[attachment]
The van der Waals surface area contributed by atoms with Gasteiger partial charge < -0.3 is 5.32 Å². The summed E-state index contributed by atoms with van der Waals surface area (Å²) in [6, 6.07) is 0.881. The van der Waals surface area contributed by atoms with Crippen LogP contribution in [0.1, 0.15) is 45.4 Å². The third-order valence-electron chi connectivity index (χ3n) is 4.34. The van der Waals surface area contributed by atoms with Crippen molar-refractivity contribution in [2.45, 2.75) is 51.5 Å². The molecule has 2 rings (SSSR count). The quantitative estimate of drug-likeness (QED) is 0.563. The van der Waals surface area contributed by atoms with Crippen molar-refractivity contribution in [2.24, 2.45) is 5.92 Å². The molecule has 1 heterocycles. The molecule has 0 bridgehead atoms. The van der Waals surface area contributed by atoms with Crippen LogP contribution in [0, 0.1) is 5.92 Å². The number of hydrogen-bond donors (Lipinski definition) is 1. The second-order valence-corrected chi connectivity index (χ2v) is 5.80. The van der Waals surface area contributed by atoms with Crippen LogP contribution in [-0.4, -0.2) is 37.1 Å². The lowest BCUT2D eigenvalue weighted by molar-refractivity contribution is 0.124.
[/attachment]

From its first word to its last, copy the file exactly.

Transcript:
The van der Waals surface area contributed by atoms with Gasteiger partial charge < -0.3 is 5.32 Å². The summed E-state index contributed by atoms with van der Waals surface area (Å²) in [6, 6.07) is 0.881. The van der Waals surface area contributed by atoms with Crippen LogP contribution in [0.1, 0.15) is 45.4 Å². The third-order valence-electron chi connectivity index (χ3n) is 4.34. The van der Waals surface area contributed by atoms with Crippen molar-refractivity contribution in [2.45, 2.75) is 51.5 Å². The molecule has 2 rings (SSSR count). The quantitative estimate of drug-likeness (QED) is 0.563. The van der Waals surface area contributed by atoms with Crippen molar-refractivity contribution in [2.24, 2.45) is 5.92 Å². The molecule has 1 heterocycles. The molecule has 0 bridgehead atoms. The van der Waals surface area contributed by atoms with Crippen LogP contribution in [0, 0.1) is 5.92 Å². The number of hydrogen-bond donors (Lipinski definition) is 1. The second-order valence-corrected chi connectivity index (χ2v) is 5.80. The van der Waals surface area contributed by atoms with Crippen LogP contribution in [-0.4, -0.2) is 37.1 Å². The lowest BCUT2D eigenvalue weighted by molar-refractivity contribution is 0.124.